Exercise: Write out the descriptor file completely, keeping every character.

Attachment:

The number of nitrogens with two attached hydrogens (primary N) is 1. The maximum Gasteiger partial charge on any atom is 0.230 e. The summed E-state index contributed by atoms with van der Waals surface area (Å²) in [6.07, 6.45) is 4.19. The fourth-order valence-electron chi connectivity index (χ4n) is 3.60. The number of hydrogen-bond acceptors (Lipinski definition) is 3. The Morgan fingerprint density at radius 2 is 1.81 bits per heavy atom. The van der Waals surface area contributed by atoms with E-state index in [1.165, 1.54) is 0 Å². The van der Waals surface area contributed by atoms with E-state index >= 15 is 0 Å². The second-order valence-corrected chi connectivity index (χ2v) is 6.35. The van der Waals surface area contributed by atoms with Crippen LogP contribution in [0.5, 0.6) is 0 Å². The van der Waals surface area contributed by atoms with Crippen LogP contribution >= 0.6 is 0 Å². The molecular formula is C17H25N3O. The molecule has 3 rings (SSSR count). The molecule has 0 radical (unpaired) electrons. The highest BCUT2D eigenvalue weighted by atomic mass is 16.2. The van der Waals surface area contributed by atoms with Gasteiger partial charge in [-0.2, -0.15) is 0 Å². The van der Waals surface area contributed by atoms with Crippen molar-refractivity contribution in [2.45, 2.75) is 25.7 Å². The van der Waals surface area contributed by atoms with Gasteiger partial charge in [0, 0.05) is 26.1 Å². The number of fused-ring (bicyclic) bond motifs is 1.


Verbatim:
The number of nitrogens with two attached hydrogens (primary N) is 1. The maximum Gasteiger partial charge on any atom is 0.230 e. The summed E-state index contributed by atoms with van der Waals surface area (Å²) in [6.07, 6.45) is 4.19. The fourth-order valence-electron chi connectivity index (χ4n) is 3.60. The number of hydrogen-bond acceptors (Lipinski definition) is 3. The Morgan fingerprint density at radius 2 is 1.81 bits per heavy atom. The van der Waals surface area contributed by atoms with E-state index in [1.165, 1.54) is 0 Å². The van der Waals surface area contributed by atoms with E-state index >= 15 is 0 Å². The second-order valence-corrected chi connectivity index (χ2v) is 6.35. The van der Waals surface area contributed by atoms with Crippen LogP contribution in [0.5, 0.6) is 0 Å². The van der Waals surface area contributed by atoms with Crippen LogP contribution >= 0.6 is 0 Å². The molecular formula is C17H25N3O. The molecule has 3 rings (SSSR count). The molecule has 0 radical (unpaired) electrons. The highest BCUT2D eigenvalue weighted by atomic mass is 16.2. The van der Waals surface area contributed by atoms with Gasteiger partial charge in [-0.2, -0.15) is 0 Å². The van der Waals surface area contributed by atoms with Crippen molar-refractivity contribution in [2.45, 2.75) is 25.7 Å². The van der Waals surface area contributed by atoms with Gasteiger partial charge in [0, 0.05) is 26.1 Å². The number of fused-ring (bicyclic) bond motifs is 1.